This review is also available on my blog, Read Till Dawn.
I’m a long-time fan of the author Donita K. Paul. Her DragonKeeper Chronicles are amazing – literally the best Christian fantasy I have ever read – and I’ve gobbled up tons of her books over the years. When I got a newsletter telling me that her daughter Evangeline had a book coming out, and that it was steampunk dystopian, I was excited. Then I saw the gorgeous cover and I was completely hooked.
It was available on BookLook Bloggers, a review program I’m a part of, but the copies were snapped up so fast that when I went to request it the day it became available, they were already out of hard copies. I hate reading ebooks unless I absolutely have to, so I sent a semi-begging email to Blink. I got a lovely email back letting me know that I would be getting a copy in the mail, asking whether I would like to interview the author, and just all-around being so nice and welcoming to me that it made me feel even more warm and fuzzy about the book than I already did. That was literally the most pleasant interaction I’ve ever had with a publishing company! Plus, they sent me a gorgeous hard-back copy instead of an ARC or even just a regular paperback. When I pulled that beauty out of the package my heart just about stopped.
The trouble started once I actually cracked open the cover. And I’m absolutely heartbroken to say it, but . . . Curio was really bad. And the terrible thing is that I actually really love the premise – even now, having read the book and kind of hated it, I’m still excited about the premise because I feel like Denmark really had some really awesome material to go on. She came up with a fascinating scenario, with the tocks and the porcies and the entire world full of fully-animated, living dolls. The entire dystopian backstory to everything sounded really cool too, and the writing was quite good – though I kind of lost track of all the myriad side-characters running around – and, with a few rounds of judicious edits, the book could have come out really well.
I’m not talking about editing for grammar or anything like that – Denmark is a competent writer, there’s really nothing lacking there, though I wouldn’t have minded a few more paragraphs explaining the dystopian setting before diving into the story. But no, what I would really focus on removing are all the lust scenes. Like, seriously. In Grey’s community there’s some rule (that really doesn’t make any sense, to be perfectly honest) that forbids males and females from standing within a few feet of each other. Literally from the first chapter – when a childhood friend picks her up to protect her from a pack of wolves – every single time she touches a man Grey starts obsessing about it. Every. Single. Time. Her heart starts racing, she starts focusing on the touch of his skin, she forgets whatever super-important thing she’s in the middle of and just starts thinking about that person’s eyes. And I’ll be straight with you: it’s not just Grey who gets carried away with her lustful instincts. Whit does too, and so does a character who comes into the story later (whom I don’t want to name for fear of spoilers). People who barely know each other randomly start passionately kissing, but it’s supposed to be okay because we know that the kissing obviously means that they are meant to be a good match for each other – they’re soul mates or something, never mind the fact that they have no idea whether they even have anything in common other than some hormonal urges.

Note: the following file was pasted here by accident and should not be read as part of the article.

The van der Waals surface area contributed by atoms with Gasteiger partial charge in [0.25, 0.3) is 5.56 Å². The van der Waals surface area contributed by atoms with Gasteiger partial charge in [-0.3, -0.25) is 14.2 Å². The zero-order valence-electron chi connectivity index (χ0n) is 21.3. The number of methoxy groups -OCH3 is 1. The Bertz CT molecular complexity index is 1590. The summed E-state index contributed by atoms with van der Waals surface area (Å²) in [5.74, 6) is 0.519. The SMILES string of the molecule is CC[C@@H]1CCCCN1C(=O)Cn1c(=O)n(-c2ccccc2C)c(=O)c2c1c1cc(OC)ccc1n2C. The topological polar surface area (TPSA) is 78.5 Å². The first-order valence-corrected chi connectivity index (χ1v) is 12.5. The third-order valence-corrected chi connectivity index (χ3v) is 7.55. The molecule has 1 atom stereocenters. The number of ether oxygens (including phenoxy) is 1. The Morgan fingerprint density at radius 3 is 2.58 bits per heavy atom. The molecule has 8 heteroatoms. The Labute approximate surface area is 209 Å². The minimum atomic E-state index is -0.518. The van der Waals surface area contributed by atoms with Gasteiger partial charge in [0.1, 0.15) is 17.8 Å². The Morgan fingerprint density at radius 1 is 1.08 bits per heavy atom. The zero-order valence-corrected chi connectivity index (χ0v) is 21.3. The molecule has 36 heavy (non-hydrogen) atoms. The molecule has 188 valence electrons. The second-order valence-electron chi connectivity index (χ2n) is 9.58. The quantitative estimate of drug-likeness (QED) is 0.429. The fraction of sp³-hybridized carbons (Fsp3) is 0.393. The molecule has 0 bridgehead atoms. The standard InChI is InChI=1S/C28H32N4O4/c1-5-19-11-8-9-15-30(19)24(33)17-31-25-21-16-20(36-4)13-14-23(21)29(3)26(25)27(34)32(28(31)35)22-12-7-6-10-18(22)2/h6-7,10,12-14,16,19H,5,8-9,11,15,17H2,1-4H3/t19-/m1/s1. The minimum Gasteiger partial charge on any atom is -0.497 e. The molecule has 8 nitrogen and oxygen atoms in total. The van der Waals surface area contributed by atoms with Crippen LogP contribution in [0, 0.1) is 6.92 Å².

But honestly. I don’t really like reading a book where I get the feeling that if you left the two main characters alone together in a room for more than ten minutes you’d come back to find them, ahem, getting it on. I legitimately think that the self-control in all of these characters is so low that they could not deny the urge to take it all the way and sleep together if other pressing matters didn’t keep them preoccupied most of the time. And that is really not a pleasant impression to have of the protagonists of a story.
Plus, I’ll just add, there’s some really creepy goings-on amongst the porcies, including a lord who we’re told cycles through mistresses and who actually tries to rape Grey at one point. I wasn’t such a huge fan of that, either, for obvious reasons.
Basically, if all those pages of racing heartbeats and trembling kisses and creepy hands-on-skirts had been deleted from the book, it would have been a very entertaining read; as it is, though, I struggled to get past all of the troubling parts and through to the meat of the story. I almost DNF’d about halfway through, actually, but I decided I was still interested enough in the core story to see it through to the end. I can’t say I’d highly recommend this book to anyone, but I am interested to see what Denmark comes out with in the future; she’s definitely inherited that knack for creating fascinating worlds from her mother, and if she would just stop giving her characters so many hormones she could easily write some quality fiction.
Disclaimer: I received a complimentary copy of this novel from the publisher in exchange for an honest review.